I’m staying for the week in a New England mansion – Edgewood, the historic mansion of the American Institute for Economic Research – built in the nineteen teens originally but with plumbing that dates from the 1930s, as installed byCrane Plumping back in the day. The original fixtures are still here. Thank goodness no one had the idea of replacing them with “modern” and “efficient” fixtures.

You turn on the shower. It’s Niagara Falls. Just imagine barrels of water being dumped on your head. When one runs out, another begins to pour. This keeps happening, the water all warmed to the most luxurious temperature. No matter how much I describe it, you have to experience it to believe it. If I could permit access to one person after another to such a shower as this, there would be some kind of revolution in this country.

And the toilet: the tank is gigantic, unbelievable. It would sell on the black market today for six figures. Why black market? Because it is illegal to sell such a thing on public markets today. Since 1994, all toilet tanks can only hold a maximum of 1.6 gallons. This explains why there must always be a plunger nearby. It’s why you have to buy bleach capsules. It why one-ply toilet paper is so common. Anything else leads to embarrassing clogs.

With modern toilets, you are just glad when they accomplish the minimum most to achieve the task. Forget staying clean, however. There is not enough water running through them to achieve that. There’s not enough water running through the system even to keep the buildup away from fixtures and pipes, so you are forever having to repair them.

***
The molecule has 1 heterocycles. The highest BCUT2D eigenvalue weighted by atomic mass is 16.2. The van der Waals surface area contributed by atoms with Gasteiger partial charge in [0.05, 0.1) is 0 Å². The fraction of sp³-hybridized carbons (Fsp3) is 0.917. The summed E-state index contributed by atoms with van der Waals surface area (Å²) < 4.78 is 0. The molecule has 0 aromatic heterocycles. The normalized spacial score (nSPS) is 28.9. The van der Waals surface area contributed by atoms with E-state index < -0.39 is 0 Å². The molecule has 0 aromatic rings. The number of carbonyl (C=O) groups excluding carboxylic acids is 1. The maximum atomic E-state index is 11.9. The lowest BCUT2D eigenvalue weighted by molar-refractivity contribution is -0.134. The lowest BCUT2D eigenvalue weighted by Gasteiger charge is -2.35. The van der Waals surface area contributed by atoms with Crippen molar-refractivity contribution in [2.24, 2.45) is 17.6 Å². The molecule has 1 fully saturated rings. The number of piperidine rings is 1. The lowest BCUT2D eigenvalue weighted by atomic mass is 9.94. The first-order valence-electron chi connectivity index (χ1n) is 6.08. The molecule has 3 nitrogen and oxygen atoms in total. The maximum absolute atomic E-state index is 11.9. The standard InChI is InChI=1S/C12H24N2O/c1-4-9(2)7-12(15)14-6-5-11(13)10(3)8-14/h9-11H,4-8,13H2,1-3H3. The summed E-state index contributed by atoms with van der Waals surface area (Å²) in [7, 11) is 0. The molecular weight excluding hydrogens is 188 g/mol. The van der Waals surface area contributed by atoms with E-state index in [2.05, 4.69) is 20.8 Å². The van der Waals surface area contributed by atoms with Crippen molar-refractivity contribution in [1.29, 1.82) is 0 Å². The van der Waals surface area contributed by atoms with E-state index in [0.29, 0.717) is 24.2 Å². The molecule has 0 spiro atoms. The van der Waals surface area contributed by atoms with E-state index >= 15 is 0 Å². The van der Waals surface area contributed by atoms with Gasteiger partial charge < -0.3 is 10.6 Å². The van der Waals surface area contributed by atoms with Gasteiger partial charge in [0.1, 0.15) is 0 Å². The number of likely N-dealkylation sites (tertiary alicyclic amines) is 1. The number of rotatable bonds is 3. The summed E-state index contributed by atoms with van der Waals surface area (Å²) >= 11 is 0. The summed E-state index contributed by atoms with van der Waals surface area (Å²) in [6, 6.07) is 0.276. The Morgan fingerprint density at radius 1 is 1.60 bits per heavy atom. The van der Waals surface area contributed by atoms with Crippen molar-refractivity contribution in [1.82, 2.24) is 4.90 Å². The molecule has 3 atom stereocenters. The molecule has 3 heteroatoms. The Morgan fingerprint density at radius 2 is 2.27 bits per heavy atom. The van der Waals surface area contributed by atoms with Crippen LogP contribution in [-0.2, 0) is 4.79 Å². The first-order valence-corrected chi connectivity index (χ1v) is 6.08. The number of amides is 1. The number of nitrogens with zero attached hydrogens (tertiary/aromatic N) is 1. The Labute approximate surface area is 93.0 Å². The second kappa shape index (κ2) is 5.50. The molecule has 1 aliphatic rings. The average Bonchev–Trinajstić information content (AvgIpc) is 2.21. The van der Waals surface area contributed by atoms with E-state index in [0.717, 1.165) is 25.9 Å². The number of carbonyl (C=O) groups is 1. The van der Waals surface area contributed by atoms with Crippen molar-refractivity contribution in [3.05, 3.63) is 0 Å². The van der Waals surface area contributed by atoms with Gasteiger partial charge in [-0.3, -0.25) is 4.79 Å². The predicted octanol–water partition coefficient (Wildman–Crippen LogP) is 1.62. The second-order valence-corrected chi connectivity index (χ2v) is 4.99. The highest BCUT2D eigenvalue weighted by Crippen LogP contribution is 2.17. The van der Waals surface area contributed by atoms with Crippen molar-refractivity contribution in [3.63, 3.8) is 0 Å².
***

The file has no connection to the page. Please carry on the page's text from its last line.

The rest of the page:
No matter how much technology you deploy, there is no way to make a toilet work the way it once did by using only 1.6 gallons of water per flush.

But this toilet from the 1940s is a wonder. The initial blast takes care of the essential task. There is another round of water that cleans further. And yet a third comes along to wash yet again. The results are infallible, clean, and truly glorious. How many gallons is it? I’m estimating 8 but it could be 10 or more. It is huge and wonderful.

The only reason that this world went away is regulation. It has nothing to do with a water shortage. We’ve got the technology to consume all the water we need and are willing to pay for. Not only that: water is the ultimate renewable resource. It comes down from the sky, we use it for stuff, and it goes back up again. Round and round it goes.

The only restriction on water today is purely statutory. Even then, it is ridiculous.

On the campaign trail in December 2015, Donald Trump was challenged to mention a regulation he would repeal. It was this one that he named. “I’ll give you one regulation,” Trump said. “So I build, and I build a lot of stuff. And I go into areas where they have tremendous water. … And you have sinks where the water doesn’t come out. It’s true. They have restrictors put in. The problem is you stay under the shower for five times as long.”

He was exactly right.

What is the thinking here? It’s always about conservation. The regulators see our use of shower water as amazing waste. Listen to this alarmism promoted by the EPA:

“Showering is one of the leading ways we use water in the home, accounting for nearly 17 percent of residential indoor water use—for the average family, that adds up to nearly 40 gallons per day. That’s nearly 1.2 trillion gallons of water used in the United States annually just for showering, or enough to supply the water needs of New York and New Jersey for a year!”